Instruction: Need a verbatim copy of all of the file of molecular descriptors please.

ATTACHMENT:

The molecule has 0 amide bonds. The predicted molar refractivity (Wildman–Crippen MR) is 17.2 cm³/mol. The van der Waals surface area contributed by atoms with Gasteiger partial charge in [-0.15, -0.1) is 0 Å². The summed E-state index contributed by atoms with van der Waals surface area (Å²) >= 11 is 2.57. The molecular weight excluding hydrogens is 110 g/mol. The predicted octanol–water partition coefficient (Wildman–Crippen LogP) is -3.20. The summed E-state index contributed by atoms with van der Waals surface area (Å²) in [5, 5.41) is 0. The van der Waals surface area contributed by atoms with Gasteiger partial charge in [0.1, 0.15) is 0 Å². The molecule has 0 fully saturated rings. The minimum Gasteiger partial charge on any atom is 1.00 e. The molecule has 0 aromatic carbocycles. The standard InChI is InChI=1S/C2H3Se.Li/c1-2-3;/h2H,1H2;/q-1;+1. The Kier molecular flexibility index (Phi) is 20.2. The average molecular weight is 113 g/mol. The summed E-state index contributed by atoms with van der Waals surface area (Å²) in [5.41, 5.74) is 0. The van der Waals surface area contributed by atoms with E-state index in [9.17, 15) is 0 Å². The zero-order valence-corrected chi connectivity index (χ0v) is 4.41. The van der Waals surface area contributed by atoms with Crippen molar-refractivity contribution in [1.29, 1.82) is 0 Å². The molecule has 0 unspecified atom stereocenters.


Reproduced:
The molecule has 0 amide bonds. The predicted molar refractivity (Wildman–Crippen MR) is 17.2 cm³/mol. The van der Waals surface area contributed by atoms with Gasteiger partial charge in [-0.15, -0.1) is 0 Å². The summed E-state index contributed by atoms with van der Waals surface area (Å²) >= 11 is 2.57. The molecular weight excluding hydrogens is 110 g/mol. The predicted octanol–water partition coefficient (Wildman–Crippen LogP) is -3.20. The summed E-state index contributed by atoms with van der Waals surface area (Å²) in [5, 5.41) is 0. The van der Waals surface area contributed by atoms with Gasteiger partial charge in [0.1, 0.15) is 0 Å². The molecule has 0 fully saturated rings. The minimum Gasteiger partial charge on any atom is 1.00 e. The molecule has 0 aromatic carbocycles. The standard InChI is InChI=1S/C2H3Se.Li/c1-2-3;/h2H,1H2;/q-1;+1. The Kier molecular flexibility index (Phi) is 20.2. The average molecular weight is 113 g/mol. The summed E-state index contributed by atoms with van der Waals surface area (Å²) in [5.41, 5.74) is 0. The van der Waals surface area contributed by atoms with E-state index in [9.17, 15) is 0 Å². The zero-order valence-corrected chi connectivity index (χ0v) is 4.41. The van der Waals surface area contributed by atoms with Crippen molar-refractivity contribution in [1.29, 1.82) is 0 Å². The molecule has 0 unspecified atom stereocenters.